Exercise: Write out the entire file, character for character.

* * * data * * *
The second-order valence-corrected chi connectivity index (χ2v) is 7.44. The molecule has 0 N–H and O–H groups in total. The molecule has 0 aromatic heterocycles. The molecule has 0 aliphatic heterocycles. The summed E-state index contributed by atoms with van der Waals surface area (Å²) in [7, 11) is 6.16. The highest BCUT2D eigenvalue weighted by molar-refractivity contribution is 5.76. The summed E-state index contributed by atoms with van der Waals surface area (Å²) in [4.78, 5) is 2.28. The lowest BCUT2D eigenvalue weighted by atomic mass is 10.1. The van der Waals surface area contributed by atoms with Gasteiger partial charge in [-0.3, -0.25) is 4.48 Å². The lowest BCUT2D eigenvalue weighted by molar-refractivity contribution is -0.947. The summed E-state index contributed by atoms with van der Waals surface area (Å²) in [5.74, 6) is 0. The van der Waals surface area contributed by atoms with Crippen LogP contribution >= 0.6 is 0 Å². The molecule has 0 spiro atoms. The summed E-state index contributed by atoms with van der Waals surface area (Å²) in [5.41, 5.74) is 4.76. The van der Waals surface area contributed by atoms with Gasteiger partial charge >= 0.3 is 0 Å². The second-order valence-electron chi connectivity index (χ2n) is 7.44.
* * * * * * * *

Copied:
The second-order valence-corrected chi connectivity index (χ2v) is 7.44. The molecule has 0 N–H and O–H groups in total. The molecule has 0 aromatic heterocycles. The molecule has 0 aliphatic heterocycles. The summed E-state index contributed by atoms with van der Waals surface area (Å²) in [7, 11) is 6.16. The highest BCUT2D eigenvalue weighted by molar-refractivity contribution is 5.76. The summed E-state index contributed by atoms with van der Waals surface area (Å²) in [4.78, 5) is 2.28. The lowest BCUT2D eigenvalue weighted by atomic mass is 10.1. The van der Waals surface area contributed by atoms with Gasteiger partial charge in [-0.3, -0.25) is 4.48 Å². The lowest BCUT2D eigenvalue weighted by molar-refractivity contribution is -0.947. The summed E-state index contributed by atoms with van der Waals surface area (Å²) in [5.74, 6) is 0. The van der Waals surface area contributed by atoms with Crippen LogP contribution >= 0.6 is 0 Å². The molecule has 0 spiro atoms. The summed E-state index contributed by atoms with van der Waals surface area (Å²) in [5.41, 5.74) is 4.76. The van der Waals surface area contributed by atoms with Gasteiger partial charge >= 0.3 is 0 Å². The second-order valence-electron chi connectivity index (χ2n) is 7.44.